What We’re Reading: July 29

What We’re Reading: July 29

Here are the Bookish staff’s personal weekend reading recommendations; have you read any of them? Tell us in the comments what you’ll be reading this weekend! If you’re still looking for some inspiration, check out our Summer Previews for a look at the best books of the season.

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Start-Up City

Anyone who has made the mistake of asking me what I think of any city, ever (and gotten an earful about walk scores, the idiocy of free parking requirements, and the coming robot-taxi utopia), knows I’ve become a bit of an armchair urban planner. I get especially worked up over transit. This book is written by a former executive at ZipCar, and talks about the power of public entrepreneurship in addressing transportation challenges in major urban centers.—Elizabeth

An Ember in the Ashes

This book was huge in the YA world last summer. With the sequel coming out at the end of August, I figured it was about time to pick this up. So far, I’m completely hooked on Elias’ chapters. The Martial Empire is fascinating to me and I really appreciate the detail Sabaa Tahir put into the structure and mythology around it. —Kelly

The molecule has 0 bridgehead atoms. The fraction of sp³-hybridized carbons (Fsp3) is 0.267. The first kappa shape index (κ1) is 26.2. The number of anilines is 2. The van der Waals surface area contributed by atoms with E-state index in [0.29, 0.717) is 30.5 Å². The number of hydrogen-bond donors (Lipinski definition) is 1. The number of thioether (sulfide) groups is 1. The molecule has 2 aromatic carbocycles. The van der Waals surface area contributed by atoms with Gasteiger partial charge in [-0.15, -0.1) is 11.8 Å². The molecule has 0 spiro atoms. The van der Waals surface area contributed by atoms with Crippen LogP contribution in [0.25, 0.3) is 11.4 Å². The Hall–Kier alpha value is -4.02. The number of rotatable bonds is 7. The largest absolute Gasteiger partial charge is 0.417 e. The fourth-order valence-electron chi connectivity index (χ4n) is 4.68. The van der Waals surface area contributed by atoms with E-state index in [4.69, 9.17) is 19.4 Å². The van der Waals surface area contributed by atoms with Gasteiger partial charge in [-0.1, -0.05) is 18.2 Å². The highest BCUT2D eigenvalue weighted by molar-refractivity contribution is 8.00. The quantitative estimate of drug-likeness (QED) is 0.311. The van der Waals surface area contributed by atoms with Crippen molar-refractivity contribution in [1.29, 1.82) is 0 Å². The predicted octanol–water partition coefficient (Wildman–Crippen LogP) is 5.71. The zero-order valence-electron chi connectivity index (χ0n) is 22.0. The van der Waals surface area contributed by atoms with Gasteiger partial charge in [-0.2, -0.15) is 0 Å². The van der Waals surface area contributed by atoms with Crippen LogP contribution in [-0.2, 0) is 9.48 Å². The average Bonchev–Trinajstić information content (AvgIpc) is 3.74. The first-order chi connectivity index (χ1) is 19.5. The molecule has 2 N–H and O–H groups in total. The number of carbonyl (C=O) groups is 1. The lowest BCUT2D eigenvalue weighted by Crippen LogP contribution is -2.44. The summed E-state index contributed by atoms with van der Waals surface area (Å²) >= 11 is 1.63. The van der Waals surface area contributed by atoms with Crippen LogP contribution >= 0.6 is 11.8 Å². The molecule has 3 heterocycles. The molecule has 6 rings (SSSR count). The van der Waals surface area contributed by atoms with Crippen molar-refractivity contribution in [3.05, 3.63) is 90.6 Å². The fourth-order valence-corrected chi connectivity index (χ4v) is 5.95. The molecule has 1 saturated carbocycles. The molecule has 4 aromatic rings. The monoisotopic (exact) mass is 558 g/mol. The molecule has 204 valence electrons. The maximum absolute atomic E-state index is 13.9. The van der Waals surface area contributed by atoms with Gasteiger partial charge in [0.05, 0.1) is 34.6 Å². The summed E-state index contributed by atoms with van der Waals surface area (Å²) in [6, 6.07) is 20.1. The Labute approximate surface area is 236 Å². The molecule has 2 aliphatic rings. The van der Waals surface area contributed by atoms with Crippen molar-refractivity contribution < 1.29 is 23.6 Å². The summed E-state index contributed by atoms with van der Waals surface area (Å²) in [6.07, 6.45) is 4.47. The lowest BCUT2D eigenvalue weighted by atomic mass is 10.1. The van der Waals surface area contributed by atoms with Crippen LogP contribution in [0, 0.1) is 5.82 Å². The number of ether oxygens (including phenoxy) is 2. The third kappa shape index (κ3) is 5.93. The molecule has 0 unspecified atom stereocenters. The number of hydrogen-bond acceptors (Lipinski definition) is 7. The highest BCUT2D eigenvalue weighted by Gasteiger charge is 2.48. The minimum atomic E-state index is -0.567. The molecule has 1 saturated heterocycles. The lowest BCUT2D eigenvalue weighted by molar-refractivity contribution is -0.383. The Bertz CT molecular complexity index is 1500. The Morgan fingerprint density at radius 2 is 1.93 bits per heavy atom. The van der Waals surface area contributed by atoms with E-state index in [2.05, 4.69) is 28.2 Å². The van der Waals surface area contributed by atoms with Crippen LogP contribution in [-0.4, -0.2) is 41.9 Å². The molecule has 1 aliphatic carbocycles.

Whistlestop

I love politics and history. As a young person, I followed the Kennedy/Nixon race, and every race since. I am really looking forward to Whistlestop—I bet it will have some great stories in it. —Bob

Mountains of the Mind

There’s a wonderful look at Robert Macfarlane’s latest book, Landmarks, in Sunday’s New York Times Book Review. I’ll be getting to Landmarks soon. But this weekend I’ll be reading the British nature writer’s award-winning first book, Mountains of the Mind. Plumbing our fascination with huge mountains, it mixes cultural history, mountaineering narratives, landscape writing, and memoir. It opens with Macfarlane’s own account of a perilous Alps climb, and broadens out to consider a long history of human perspectives on the world’s great peaks. Summits as a zone of gods and monsters; summits as sublime; summits as things to be conquered, a testing ground for bravery, personal and national—it’s all here. If the two other Macfarlane books I’ve read in recent months are any guide, this one will be smart, enthralling, and so marvelously written I’ll find myself jotting down favorite phrases and word choices on nearly every page. —Phil

A Time of Torment

I’ve been a big fan of Irish author John Connolly and his hard-boiled, supernatural Charlie Parker series for years. I am really looking forward to the 14th installment, A Time of Torment. —Bob

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